The Coach-Athlete Relationship

Think about it. When you were playing sports or in the classroom, did you ever have a coach or teacher that made learning so fun you did not want to leave? Or when you were not having the best day, was that person able to cheer you up and get you back on your feet, performing your best? Or did you have that one coach or teacher that pushed you to be the best you could be, while still being supportive and understanding? I know I did.

The coach-athlete relationship is said to be one of the most important bonds when playing sports and could significantly boost an athlete’s performance levels and self-confidence. On the other hand, a negative coaching experience can significantly turn athlete’s away from playing a sport they may love.

What is the definition of a coach? Whether in sports or daily life, a coach is someone who provides instruction, direction, and guidance for a number of individuals or groups. A coach may also be referred to as a teacher, instructor, friend, and mentor. With regards to sports, the coach does not only have to focus on the team’s record throughout the season, but also how to facilitate learning in the most appropriate environment and how to effectively motivate their athletes to perform at their highest potential.

The coach-athlete relationship involves the interdependence of the coach’s and the athlete’s thoughts, feelings, and behaviors and how they interact with one another. This relationship resides in the foundation of coaching and is able to promote the athlete’s physical as well as their psycho-social skills.

With that said, the coach-athlete bond may be the most important relationship when it comes to sport at all ages. With mutual trust, respect, cooperation, collaboration and communication, coaches are able to help develop that athlete and create a positive environment for learning. Although relationships are a two-way street, coaches must be able to reach out to the athlete and pursue a real connection for the individual to see them as a role model or mentor.

The coach-athlete relationship does not happen instantaneously; however, involves some time and quality interactions (sometimes outside the realm of sports) to help develop the bond over the long-term.

In my opinion, I believe that the coach plays a major role in how much the athlete enjoys the sport and will continue to play it in the future, especially with the younger ages. If the coach is supportive, empathetic, and sincerely wants to see the athlete reach their goals, the relationship between the coach and athlete will be a positive experience for both parties.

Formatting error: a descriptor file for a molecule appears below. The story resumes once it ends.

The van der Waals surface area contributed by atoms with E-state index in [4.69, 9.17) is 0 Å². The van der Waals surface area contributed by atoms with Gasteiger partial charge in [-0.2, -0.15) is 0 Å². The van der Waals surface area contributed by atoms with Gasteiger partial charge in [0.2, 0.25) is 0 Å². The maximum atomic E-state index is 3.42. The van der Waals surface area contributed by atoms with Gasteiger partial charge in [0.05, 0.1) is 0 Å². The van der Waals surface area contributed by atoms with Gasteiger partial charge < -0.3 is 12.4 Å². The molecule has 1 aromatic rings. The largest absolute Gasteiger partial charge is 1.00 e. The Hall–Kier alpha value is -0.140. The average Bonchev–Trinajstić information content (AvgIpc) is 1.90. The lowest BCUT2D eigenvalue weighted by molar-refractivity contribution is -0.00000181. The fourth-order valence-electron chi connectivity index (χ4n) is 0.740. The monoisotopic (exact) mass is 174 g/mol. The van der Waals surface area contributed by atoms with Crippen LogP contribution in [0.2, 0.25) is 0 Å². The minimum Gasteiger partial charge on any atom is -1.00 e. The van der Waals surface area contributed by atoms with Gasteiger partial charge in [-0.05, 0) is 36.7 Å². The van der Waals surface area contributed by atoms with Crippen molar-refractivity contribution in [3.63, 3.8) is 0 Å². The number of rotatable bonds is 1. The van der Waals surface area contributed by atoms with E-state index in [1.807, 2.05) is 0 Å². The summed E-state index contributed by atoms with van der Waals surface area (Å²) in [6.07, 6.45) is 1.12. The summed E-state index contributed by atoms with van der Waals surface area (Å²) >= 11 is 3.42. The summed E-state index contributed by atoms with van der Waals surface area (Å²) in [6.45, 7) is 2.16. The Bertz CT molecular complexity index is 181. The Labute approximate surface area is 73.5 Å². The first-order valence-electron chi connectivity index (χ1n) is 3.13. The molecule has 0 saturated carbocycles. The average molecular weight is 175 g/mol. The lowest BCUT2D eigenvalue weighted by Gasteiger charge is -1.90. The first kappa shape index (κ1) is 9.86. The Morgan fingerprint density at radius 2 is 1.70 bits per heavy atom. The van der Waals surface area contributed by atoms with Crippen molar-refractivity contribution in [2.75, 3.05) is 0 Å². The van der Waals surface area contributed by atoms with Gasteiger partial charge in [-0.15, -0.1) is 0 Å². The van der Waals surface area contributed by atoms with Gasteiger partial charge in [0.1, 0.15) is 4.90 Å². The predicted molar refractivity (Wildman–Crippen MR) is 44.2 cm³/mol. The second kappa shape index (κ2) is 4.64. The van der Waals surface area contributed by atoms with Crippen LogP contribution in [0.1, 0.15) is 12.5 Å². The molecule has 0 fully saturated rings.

A strong coach-athlete relationship may led to an enhanced performance of each individual athlete, overall happiness within the sport and a superior self-concept for the athlete. Studies have shown that when athletes feel comfortable with the coach, they are more likely to step out of their comfort zone, push the boundaries, and take risks in order to reach their highest potential. Furthermore, a strong relationship between the coach and athlete affects not just the individual player but also the team as a whole, both performance and positive morale.


The coach-athlete relationship is necessary for development of both physical and social skills for the athlete. The coach and athlete must be willing to work together as a team and communicate with each other to help reach the goals individually as an athlete, but also as a team.

When coaches have the”win-at-all-costs” mentality, the players eventually adopt that attitude exemplifying poor sportsmanship and even selfish behavior towards teammates and the opponents. However, if coaches can promote a positive and supportive environment through communication, relationship-building, cooperation, trust and respect; athletes have the opportunity for personal growth both in sports and everyday life.

Be that coach that everyone wants to have, and no one wants to forget ! 

Any comments, thoughts, opinions, or stories, feel free to share in the comment section below !


Chery Bennett is the Domestic Development Intern at Canada Basketball. She is currently pursuing her Graduate Certificate in Sport Business Management at Humber College, and has a passion for basketball and a former athlete within the sport.

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